Social implications: The chapter makes recommendations to hotel managers as to how employer branding can be utilised as part of their overall talent management strategy to increase employee retention in a challenging employment market, improving overall performance, and leading to sustained competitiveness. The areas of talent management, employer branding, and employee retention are interlinked, and it is imperative that hotels implement strategic initiatives in these key areas.

Originality/value of paper: This chapter contributes to the overall talent management area, offering further guidance to operators who are embarking on this strategic direction. It supports the link between talent management and employer branding.

Details

Talent Management Innovations in the International Hospitality Industry
Type: Book
ISBN: 978-1-80071-307-9

Keywords

Book part
Publication date: 19 July 2016

Cynthia L. Gramm and John F. Schnell

We investigate the effects of management-employee similarity on mistreated employees’ propensities to engage in legal and organizational claiming, to quit, and to not seek…

Abstract

Purpose

We investigate the effects of management-employee similarity on mistreated employees’ propensities to engage in legal and organizational claiming, to quit, and to not seek a remedy in ongoing employment relationships.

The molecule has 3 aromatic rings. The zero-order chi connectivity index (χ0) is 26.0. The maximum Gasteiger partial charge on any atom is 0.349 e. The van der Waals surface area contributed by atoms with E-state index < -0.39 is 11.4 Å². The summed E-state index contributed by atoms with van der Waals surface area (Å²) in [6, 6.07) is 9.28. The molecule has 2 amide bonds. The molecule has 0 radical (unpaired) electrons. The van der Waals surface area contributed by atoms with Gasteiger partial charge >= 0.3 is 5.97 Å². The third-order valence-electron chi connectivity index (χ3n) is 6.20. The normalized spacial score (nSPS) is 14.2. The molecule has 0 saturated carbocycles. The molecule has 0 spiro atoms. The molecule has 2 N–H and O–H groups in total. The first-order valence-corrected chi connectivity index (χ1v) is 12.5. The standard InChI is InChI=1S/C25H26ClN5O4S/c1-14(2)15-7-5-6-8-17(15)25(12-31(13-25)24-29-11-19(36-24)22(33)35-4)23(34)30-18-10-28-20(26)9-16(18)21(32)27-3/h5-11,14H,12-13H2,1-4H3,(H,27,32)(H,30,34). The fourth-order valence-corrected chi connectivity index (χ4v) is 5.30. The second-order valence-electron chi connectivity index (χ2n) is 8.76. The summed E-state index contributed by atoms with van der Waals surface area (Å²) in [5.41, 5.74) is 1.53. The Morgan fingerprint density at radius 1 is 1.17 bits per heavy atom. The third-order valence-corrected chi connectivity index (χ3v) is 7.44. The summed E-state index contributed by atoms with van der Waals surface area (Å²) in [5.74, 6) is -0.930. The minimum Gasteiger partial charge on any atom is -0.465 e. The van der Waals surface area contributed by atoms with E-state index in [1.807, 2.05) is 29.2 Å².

Methodology/approach

We test hypotheses generated by the similarity-attraction and similarity-betrayal paradigms using Tobit regression and data from vignette-based employee surveys.

Findings

Mistreated employees with same-sex supervisors are more likely to initiate legal claims and to quit than those with opposite-sex supervisors, but less likely to initiate legal claims and to quit when they have a same-race supervisor than when they have a different-race supervisor. The effects of management-employee similarity on mistreated employees’ remedy-seeking responses exhibit asymmetries by gender and by race. The presence of same-race supervisors or other managers appears to diminish the greater reluctance of nonwhite employees, compared to white employees, to use organizational claiming mechanisms.

Originality/value

We know of no prior published research that has investigated the determinants of employees’ propensities to engage in multiple forms of remedy seeking, as well as the propensity to not seek a remedy, in response to plausibly illegal mistreatment not involving dismissal.

Book part
Publication date: 22 December 2005

Paul J. Gollan

The recent introduction of the European Directive on information and consultation and its forthcoming implementation into United Kingdom (UK) law has increased the focus…

Abstract